Toxocariasis is an infection caused by parasitic roundworms commonly found in the intestines of dogs and cats. The Center for Disease Control (CDC) estimates that almost 14 percent of the US population has antibodies to the parasite (Toxocara), meaning that tens of millions of people in the United States have been exposed to the disease. Worldwide, toxocariasis ranks as one of the most common infections.
Here are some of the most commonly asked questions about the diagnosis, treatment, and prevention of toxocariais in dogs, cats, and people:
1. How is toxocariasis spread?
Toxocariaisis is a zoonotic disease, meaning it can be transferred from animals to humans. Toxocara parasites are found in the intestines of dogs, cats, and foxes. Animals shed the parasite’s eggs through their feces, and the infection passes to other animals or people through the ingestion of dirt contaminated with parasitic eggs. More rarely, people can contract the disease by eating undercooked meat contaminated with Toxocara larvae. Puppies and kittens can also contract the disease in utero or through their mother’s milk. Toxocara larvae are only infectious after 2-5 weeks after being expelled in an animal’s feces. Thus, infection does not occur from contact with fresh feces. In addition, the disease cannot be spread through human-to-human contact.
2. What are the symptoms of toxocariasis in humans? What are the symptoms of toxocariasis in dogs and cats?
Many people infected with toxocariasis do not develop any symptoms at all. When symptoms do develop, they include mild cough, high fever, stomach pain, and headache. More severe symptoms can occur if the parasite infects the liver, lungs, eyes, or brain; these symptoms include fatigue, loss of appetite and subsequent weight loss, wheezing and difficulty breathing, blurred or cloudy vision, red and painful eyes, and seizures. Severe symptoms are most common in young children.
Symptoms of toxocariasis in dogs and cats include abdominal swelling and pain, diarrhea, loss of appetite and subsequent weight loss, anemia, fatigue, cough, nasal discharge, difficulty breathing, and the development of a rough coat. These symptoms, while serious, are rarely fatal; however, animals can sometimes develop intestinal blockages or perforation of the intestinal wall, resulting in death. This occurs most frequently in young puppies and kittens.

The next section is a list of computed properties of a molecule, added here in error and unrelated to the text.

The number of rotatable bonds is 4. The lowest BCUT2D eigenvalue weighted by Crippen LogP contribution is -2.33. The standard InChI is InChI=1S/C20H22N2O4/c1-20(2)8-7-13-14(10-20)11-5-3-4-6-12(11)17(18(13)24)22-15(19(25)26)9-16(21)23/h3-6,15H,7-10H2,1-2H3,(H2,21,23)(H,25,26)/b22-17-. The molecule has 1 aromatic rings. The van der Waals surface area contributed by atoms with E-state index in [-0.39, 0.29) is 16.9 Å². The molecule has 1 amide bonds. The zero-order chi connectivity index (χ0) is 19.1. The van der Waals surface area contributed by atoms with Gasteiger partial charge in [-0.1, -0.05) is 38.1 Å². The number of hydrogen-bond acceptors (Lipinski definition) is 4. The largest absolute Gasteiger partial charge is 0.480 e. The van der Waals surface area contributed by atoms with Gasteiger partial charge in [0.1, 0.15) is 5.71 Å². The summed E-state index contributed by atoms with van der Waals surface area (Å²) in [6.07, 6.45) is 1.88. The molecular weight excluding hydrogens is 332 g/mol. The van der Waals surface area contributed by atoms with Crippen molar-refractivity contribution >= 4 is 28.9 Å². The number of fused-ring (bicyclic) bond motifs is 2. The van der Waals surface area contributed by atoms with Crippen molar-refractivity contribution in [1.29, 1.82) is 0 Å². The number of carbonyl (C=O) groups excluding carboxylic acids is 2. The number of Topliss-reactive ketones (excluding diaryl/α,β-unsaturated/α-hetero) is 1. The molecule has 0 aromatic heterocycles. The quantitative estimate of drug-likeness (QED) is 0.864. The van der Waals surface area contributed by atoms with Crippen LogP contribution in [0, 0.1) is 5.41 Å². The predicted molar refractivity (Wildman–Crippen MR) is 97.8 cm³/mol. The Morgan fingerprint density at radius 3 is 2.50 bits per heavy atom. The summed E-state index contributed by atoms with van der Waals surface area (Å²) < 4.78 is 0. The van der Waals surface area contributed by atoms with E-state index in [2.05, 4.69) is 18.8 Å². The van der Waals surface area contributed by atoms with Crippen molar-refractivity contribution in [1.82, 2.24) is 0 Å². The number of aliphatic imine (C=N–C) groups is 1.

3. How is toxocariasis diagnosed?
In dogs and cats, toxocariasis is diagnosed by examining the animal’s feces to detect either adult worms or worm eggs. In humans, toxocariasis can more be difficult to diagnose with certainty. In most cases, if your doctor suspects toxocariasis infection, a blood sample will be taken to test for Toxocara antibodies. However, serologic tests may not always be accurate, since antibody responses will vary depending on the location and number of worms present in a person’s body. If toxocariasis is suspected and you are experiencing ocular symptoms, such as vision loss or headaches, an eye exam may also be used to detect the presence of parasites.
4. How is toxocariasis treated?
For mild symptoms, no treatment will be needed. However, for more severe infections that affect major organs (other than the eyes), an anthelmintic medication will be used in both humans and animals; this kills the parasite larvae, which are then expelled through the feces. This process is also known as deworming. For infections of the eye, steroids are used to reduce inflammation and prevent further damage; for severe eye infections, surgery may be required.
5. How can toxocariasis infection be prevented in dogs and cats? How can toxocariasis infection be prevented in humans?
Female dogs and cats should be dewormed regularly to prevent the transmission of toxocariasis larvae to offspring; in addition, puppies and kittens should be dewormed at 2, 4, 6, and 8 weeks of age. Animals’ environments, including dishes and bedding, should be cleaned regularly, and care should be taken to prevent animals from eating dirt. To prevent toxocariasis infection in yourself and your family, proper hygiene is key. Be sure to wash your hands thoroughly after playing with or handling pets, before handling food, and after any outdoor activity. Children should be taught proper handwashing techniques and should not be allowed to play in areas where animal feces may be present.
6. What are the different types of blood tests for toxocariasis?
As mentioned previously, serologic testing for toxocariasis can be difficult. Blood tests to detect Toxocara antibodies in response to toxocariasis infection include assays and enzyme-linked immunosorbent assays (ELISA) like the New Life Toxocara Microwell Serum ELISA. Research has shown that the latter tests are significantly more effective in reliably detecting Toxocara antibodies.
Center for Disease Control (CDC). “Toxocariasis: FAQs”. Available at https://www.cdc.gov/parasites/toxocariasis/gen_info/faqs.html.
National Health Service (NHS). “Toxocariasis.” Available at http://www.nhs.uk/Conditions/Toxocariasis/Pages/Introduction.aspx.
Paddock, Arliss. 2015. “Roundworms in Dogs: Symptoms, Treatment, and Prevention.” American Kennel Club. Available at http://www.akc.org/content/health/articles/roundworms-in-dogs-symptoms-treatment-and-prevention/.